In this article, we continue by reviewing studies these four completed, under Director and Levi’s direction, of business practices that courts had long viewed as suspect under the antitrust laws: vertical integration, predatory pricing, price discrimination, resale price maintenance, and tying. We will then review an article Director and Levi wrote near the end of the project laying out their agenda for further research, which others characterized as the “manifesto” of the Chicago School. This will set the stage for our next series of articles on the Chicago School Reformation. In those articles, we will first examine the continuing work done by other scholars at Chicago, who built on the foundation the Antitrust Project laid, and will then show how Robert Bork, Ward Bowman, and a new generation of Chicagoans began spreading the teachings of Aaron Director and his disciples to the broader antitrust community.

The Business Practices the Antitrust Project Studied

In our last article, we discussed William Letwin’s articles on the early history of the Sherman Act. We will now review the articles Bork, Bowman, and McGee wrote reporting on the results of their studies into five business practices (or, as Levi had called them, “abuses”) which had long been viewed as suspect under the antitrust laws.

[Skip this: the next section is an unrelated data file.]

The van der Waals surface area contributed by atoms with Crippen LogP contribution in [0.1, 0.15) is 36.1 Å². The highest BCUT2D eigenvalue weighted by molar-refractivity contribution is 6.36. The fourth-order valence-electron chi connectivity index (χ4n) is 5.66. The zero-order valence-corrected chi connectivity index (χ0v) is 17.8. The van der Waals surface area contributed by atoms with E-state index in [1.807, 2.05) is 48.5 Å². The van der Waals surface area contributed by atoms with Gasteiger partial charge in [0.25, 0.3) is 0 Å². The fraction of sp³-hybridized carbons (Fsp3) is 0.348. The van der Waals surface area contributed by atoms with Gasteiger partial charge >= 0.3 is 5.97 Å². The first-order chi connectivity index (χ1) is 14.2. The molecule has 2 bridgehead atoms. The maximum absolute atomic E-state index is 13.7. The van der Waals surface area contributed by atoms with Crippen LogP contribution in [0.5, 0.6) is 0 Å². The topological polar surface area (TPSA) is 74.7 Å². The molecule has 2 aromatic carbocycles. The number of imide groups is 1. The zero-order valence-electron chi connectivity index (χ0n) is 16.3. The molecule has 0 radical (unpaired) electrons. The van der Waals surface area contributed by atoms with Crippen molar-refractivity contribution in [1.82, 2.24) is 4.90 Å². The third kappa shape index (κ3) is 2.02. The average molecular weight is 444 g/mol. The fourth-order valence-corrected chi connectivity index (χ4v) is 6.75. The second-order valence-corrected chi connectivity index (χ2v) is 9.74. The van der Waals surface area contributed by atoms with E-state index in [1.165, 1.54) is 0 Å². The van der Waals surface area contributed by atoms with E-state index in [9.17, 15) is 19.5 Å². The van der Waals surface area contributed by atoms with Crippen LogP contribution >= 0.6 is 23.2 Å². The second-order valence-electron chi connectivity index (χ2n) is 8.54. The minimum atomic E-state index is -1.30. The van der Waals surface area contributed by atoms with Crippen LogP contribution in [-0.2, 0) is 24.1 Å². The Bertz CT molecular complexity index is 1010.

Robert Bork, Vertical Integration and the Sherman Act: A Legal History of an Economic Misconception

When the Antitrust Project began in 1953, there were already a number of recent studies on vertical integration. Bork acknowledged that these earlier studies had already discussed “the economics of the subject . . . rather fully,” so that he felt it necessary only to provide a short summary of what they had covered.